Studies in humans and nonhuman animals alike strongly support the notion that genes influence normal quantitative variation in these three phenotypes and several studies have shown evidence of pleiotropic interactions (i.e., shared gene effects) between them. Our quantitative genetic analyses of longitudinal data from the Framingham Heart Study pedigrees are consistent with previous observations of others and yield new insights into the likely effects of genotype × age interactions on quantitative variation in these three cardiovascular disease risk factors.

The rejection of the null hypothesis for no genotype × age interaction (|ρG| ≠ 1.0) is unequivocal for SBP, as is the failure to do so for Wgt. However we are less certain about the failure to reject the null hypothesis for TC levels. The standard errors, indicators of relative imprecision around these parameter estimates given this pedigreed data set, are relatively large. The maximum likelihood point estimate of ρG = 0.76 ± 0.24 for TC at the two ages may reflect genuine departures from complete pleiotropy that are undetectable in our analyses of data from this pedigreed sample. This consideration leads us to offer the qualified conclusion that, in the Framingham pedigrees, 57% to 100% of the variance in TC levels in the 4th and 6th decades is due to the effects of the same gene or suite of genes.

The second null hypothesis for no genotype × age interaction is rejected when the genetic variances at two ages are not equal. This is the case for Wgt and for SBP, but the genetic variance is relatively stable for TC. Further, although they do not constitute a formal test for the phenomenon, disruptions of pleiotropic relationships between the three different phenotypes within the two age classes are additional evidence for genotype × age interaction.

These traits provide three potential examples of genotype × age interaction. For TC, the additive genetic variance during the 6th decade of life may be attributable to the same gene or suite of genes as during the 4th decade, and the relative impact of those genes is fairly stable between the two decades. A different gene or suite of genes is responsible for variation in SBP at these two ages and the relative importance of these genes for variation in SBP increases. Lastly, normal quantitative variation in Wgt in this population appears to be influenced by the same gene or genes in both decades of life, but the expression of these genes, inferred from the genetic variances, is increased dramatically in the latter of two decades from which data in this study were obtained.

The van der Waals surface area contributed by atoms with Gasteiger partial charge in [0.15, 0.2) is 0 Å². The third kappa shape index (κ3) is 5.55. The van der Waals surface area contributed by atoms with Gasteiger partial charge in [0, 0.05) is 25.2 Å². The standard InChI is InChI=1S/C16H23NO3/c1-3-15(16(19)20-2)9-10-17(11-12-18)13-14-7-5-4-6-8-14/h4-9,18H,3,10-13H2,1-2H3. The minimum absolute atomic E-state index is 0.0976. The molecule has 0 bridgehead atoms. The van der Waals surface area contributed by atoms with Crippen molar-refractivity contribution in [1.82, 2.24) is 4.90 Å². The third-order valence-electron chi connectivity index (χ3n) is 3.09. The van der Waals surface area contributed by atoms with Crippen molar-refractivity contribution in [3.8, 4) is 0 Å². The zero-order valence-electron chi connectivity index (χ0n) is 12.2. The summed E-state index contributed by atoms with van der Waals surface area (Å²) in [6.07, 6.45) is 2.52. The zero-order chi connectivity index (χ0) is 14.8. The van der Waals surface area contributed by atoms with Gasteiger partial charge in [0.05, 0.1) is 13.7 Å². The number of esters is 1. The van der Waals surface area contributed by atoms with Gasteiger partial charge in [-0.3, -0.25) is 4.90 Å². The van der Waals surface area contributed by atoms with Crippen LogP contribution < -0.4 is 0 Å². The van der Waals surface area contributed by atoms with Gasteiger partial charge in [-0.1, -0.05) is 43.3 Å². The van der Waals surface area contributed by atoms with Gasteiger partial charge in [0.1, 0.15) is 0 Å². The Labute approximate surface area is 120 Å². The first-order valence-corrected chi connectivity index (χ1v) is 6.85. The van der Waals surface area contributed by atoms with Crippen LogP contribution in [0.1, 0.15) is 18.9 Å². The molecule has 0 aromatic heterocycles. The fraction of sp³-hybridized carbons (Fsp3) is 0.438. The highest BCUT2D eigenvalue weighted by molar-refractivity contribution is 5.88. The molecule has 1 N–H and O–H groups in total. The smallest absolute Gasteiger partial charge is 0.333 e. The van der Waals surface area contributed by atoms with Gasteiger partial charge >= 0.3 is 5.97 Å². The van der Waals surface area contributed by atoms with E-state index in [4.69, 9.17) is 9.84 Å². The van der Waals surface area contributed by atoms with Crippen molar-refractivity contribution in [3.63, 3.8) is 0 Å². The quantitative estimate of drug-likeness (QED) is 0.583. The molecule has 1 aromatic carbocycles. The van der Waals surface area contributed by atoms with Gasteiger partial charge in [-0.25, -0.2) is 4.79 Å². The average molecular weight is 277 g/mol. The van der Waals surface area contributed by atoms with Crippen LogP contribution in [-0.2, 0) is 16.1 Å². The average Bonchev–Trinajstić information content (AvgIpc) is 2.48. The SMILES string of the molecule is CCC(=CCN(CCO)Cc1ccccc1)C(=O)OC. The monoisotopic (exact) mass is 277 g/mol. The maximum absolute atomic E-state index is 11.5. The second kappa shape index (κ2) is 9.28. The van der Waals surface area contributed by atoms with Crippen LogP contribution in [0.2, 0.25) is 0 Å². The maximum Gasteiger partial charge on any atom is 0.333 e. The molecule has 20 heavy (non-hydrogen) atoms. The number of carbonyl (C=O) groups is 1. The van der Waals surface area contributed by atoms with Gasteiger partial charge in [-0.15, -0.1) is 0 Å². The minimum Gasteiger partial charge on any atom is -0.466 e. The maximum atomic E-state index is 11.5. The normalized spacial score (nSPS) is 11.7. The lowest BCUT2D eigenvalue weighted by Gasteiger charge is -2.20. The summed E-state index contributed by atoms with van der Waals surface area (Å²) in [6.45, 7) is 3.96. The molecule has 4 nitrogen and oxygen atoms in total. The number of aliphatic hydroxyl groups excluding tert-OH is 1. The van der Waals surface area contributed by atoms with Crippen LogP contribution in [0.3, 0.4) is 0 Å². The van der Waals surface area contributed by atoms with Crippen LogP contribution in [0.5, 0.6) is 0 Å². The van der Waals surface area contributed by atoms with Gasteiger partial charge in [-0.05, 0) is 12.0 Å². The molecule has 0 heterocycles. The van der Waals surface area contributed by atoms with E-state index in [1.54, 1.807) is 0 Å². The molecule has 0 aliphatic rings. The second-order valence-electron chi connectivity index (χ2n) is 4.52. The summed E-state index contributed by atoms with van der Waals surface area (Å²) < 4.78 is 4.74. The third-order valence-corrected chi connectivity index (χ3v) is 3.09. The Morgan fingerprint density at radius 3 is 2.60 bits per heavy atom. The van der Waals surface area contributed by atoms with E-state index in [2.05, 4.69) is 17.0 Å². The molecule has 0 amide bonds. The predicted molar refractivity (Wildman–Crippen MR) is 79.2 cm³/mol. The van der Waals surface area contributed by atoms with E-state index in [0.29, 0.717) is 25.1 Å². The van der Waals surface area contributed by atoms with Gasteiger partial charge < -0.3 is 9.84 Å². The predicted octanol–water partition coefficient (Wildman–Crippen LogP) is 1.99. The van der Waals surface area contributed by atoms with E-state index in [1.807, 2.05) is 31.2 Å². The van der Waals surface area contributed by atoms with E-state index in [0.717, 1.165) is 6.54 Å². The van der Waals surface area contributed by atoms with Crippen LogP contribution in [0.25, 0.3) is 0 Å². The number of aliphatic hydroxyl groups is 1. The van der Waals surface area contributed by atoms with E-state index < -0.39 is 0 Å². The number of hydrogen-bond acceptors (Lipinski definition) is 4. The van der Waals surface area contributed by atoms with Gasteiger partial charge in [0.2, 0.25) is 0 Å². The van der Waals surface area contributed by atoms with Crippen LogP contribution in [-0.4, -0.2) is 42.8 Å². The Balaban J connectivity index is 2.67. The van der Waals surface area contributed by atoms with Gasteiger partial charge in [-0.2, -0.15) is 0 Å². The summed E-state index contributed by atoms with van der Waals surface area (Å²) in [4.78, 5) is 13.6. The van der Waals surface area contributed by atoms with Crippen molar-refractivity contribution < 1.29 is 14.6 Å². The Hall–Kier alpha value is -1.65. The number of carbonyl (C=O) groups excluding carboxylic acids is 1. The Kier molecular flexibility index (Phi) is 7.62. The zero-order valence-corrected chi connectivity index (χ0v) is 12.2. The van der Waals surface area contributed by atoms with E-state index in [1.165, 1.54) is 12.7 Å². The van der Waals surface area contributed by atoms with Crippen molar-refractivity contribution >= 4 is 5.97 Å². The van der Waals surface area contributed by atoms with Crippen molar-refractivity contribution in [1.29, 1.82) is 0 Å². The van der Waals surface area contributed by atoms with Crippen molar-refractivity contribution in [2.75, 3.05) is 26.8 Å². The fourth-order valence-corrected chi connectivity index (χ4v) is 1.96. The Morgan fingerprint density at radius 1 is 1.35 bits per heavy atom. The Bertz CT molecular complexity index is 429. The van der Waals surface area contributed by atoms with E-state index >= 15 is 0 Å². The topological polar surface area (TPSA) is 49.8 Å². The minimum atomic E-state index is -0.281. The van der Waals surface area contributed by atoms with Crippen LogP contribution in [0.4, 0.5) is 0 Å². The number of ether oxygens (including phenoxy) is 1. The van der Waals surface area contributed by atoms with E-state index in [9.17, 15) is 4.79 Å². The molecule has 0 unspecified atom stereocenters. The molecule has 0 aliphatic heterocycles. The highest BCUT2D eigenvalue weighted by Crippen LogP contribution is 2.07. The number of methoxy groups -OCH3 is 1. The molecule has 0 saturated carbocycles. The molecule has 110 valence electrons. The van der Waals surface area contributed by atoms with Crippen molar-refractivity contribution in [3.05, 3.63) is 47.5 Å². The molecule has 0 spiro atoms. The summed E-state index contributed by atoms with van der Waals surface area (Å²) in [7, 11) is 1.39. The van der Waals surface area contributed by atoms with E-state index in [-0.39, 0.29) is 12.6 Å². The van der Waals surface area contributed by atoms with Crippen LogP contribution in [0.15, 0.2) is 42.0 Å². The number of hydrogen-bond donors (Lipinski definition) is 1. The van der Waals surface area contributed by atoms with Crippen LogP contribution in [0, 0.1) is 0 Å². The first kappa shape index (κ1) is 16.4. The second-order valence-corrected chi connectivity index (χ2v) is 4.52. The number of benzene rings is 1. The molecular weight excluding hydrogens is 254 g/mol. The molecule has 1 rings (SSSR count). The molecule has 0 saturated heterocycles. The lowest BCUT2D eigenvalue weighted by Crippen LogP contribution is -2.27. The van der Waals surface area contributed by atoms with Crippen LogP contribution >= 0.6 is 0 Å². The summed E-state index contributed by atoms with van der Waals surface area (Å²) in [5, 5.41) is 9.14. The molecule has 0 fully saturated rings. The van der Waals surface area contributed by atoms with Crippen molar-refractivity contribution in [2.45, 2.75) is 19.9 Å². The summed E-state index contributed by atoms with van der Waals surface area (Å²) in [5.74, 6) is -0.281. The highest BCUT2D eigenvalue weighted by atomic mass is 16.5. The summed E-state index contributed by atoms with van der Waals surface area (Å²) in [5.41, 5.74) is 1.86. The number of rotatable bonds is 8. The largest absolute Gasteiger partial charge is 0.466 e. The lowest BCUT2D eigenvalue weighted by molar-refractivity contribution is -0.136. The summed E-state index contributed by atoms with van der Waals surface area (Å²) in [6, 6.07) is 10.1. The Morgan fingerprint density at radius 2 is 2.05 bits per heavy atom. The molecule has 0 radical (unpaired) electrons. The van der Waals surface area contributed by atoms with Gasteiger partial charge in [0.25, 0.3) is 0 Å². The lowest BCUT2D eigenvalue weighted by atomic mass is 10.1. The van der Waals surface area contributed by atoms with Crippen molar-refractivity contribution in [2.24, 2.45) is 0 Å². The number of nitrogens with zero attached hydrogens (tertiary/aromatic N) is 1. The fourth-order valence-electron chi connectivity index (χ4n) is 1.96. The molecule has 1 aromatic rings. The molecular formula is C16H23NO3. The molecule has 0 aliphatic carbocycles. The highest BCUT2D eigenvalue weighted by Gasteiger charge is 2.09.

Authors’ Affiliations

(1)
Department of Genetics, Southwest Foundation for Biomedical Research

References

  1. Blangero J: Statistical genetic approaches to human adaptability. Hum Biol. 1993, 65: 941-966.PubMedGoogle Scholar
  2. Mahaney MC, Blangero J, Rainwater DL, Mott GE, Comuzzie AG, MacCluer JW, VandeBerg JL: Pleiotropy and genotype by diet interaction in a baboon model for atherosclerosis: a multivariate quantitative genetic analysis of HDL subfractions in two dietary environments. Arterioscler Thromb Vasc Biol. 1999, 19: 1134-1141.View ArticlePubMedGoogle Scholar
  3. Almasy L, Blangero J: Multipoint quantitative-trait linkage analysis in general pedigrees. Am J Hum Genet. 1998, 62: 1198-1211. 10.1086/301844.PubMed CentralView ArticlePubMedGoogle Scholar
  4. Almasy L, Towne B, Peterson C, Blangero J: Detecting genotype × age interaction. Genet Epidemiol. 2001, 21 (suppl 1): S819-S824.PubMedGoogle Scholar

Copyright

© Havill and Mahaney; licensee BioMed Central Ltd 2003

This article is published under license to BioMed Central Ltd. This is an open access article distributed under the terms of the Creative Commons Attribution License (http://creativecommons.org/licenses/by/2.0), which permits unrestricted use, distribution, and reproduction in any medium, provided the original work is properly cited.

Advertisement